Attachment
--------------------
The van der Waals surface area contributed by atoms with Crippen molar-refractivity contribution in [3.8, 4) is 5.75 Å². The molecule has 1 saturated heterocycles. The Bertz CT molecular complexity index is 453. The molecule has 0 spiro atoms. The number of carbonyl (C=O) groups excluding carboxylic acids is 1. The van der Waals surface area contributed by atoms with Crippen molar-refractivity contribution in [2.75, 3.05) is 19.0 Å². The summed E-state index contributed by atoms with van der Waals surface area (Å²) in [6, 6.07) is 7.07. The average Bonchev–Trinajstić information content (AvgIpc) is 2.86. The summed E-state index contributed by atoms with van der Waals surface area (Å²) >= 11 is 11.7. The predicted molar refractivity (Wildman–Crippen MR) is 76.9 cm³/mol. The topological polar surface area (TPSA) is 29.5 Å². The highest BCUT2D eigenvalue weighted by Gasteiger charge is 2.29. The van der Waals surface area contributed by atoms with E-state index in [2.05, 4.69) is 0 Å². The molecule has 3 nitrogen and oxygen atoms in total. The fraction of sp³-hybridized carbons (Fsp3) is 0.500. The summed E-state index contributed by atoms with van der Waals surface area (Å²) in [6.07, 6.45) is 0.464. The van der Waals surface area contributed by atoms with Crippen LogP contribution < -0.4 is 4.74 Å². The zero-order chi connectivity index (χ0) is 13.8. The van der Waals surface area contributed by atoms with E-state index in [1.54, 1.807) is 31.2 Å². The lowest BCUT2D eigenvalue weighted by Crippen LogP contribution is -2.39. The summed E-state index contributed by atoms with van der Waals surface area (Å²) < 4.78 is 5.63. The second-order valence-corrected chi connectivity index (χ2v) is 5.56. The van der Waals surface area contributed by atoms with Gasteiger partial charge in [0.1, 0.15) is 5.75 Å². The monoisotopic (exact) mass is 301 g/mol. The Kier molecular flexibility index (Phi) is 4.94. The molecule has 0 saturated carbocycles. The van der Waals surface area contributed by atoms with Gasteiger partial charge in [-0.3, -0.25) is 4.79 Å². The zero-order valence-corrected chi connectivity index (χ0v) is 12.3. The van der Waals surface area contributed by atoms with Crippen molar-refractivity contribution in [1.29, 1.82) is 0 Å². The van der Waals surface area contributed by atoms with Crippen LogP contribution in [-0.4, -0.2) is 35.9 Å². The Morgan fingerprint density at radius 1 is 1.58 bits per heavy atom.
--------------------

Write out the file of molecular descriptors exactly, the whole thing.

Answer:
The van der Waals surface area contributed by atoms with Crippen molar-refractivity contribution in [3.8, 4) is 5.75 Å². The molecule has 1 saturated heterocycles. The Bertz CT molecular complexity index is 453. The molecule has 0 spiro atoms. The number of carbonyl (C=O) groups excluding carboxylic acids is 1. The van der Waals surface area contributed by atoms with Crippen molar-refractivity contribution in [2.75, 3.05) is 19.0 Å². The summed E-state index contributed by atoms with van der Waals surface area (Å²) in [6, 6.07) is 7.07. The average Bonchev–Trinajstić information content (AvgIpc) is 2.86. The summed E-state index contributed by atoms with van der Waals surface area (Å²) >= 11 is 11.7. The predicted molar refractivity (Wildman–Crippen MR) is 76.9 cm³/mol. The topological polar surface area (TPSA) is 29.5 Å². The highest BCUT2D eigenvalue weighted by Gasteiger charge is 2.29. The van der Waals surface area contributed by atoms with E-state index in [2.05, 4.69) is 0 Å². The molecule has 3 nitrogen and oxygen atoms in total. The fraction of sp³-hybridized carbons (Fsp3) is 0.500. The summed E-state index contributed by atoms with van der Waals surface area (Å²) in [6.07, 6.45) is 0.464. The van der Waals surface area contributed by atoms with Crippen LogP contribution < -0.4 is 4.74 Å². The zero-order chi connectivity index (χ0) is 13.8. The van der Waals surface area contributed by atoms with E-state index in [1.54, 1.807) is 31.2 Å². The lowest BCUT2D eigenvalue weighted by Crippen LogP contribution is -2.39. The summed E-state index contributed by atoms with van der Waals surface area (Å²) < 4.78 is 5.63. The second-order valence-corrected chi connectivity index (χ2v) is 5.56. The van der Waals surface area contributed by atoms with Gasteiger partial charge in [0.1, 0.15) is 5.75 Å². The monoisotopic (exact) mass is 301 g/mol. The Kier molecular flexibility index (Phi) is 4.94. The molecule has 0 saturated carbocycles. The van der Waals surface area contributed by atoms with Gasteiger partial charge in [-0.3, -0.25) is 4.79 Å². The zero-order valence-corrected chi connectivity index (χ0v) is 12.3. The van der Waals surface area contributed by atoms with Crippen molar-refractivity contribution in [1.29, 1.82) is 0 Å². The van der Waals surface area contributed by atoms with Crippen LogP contribution in [-0.4, -0.2) is 35.9 Å². The Morgan fingerprint density at radius 1 is 1.58 bits per heavy atom.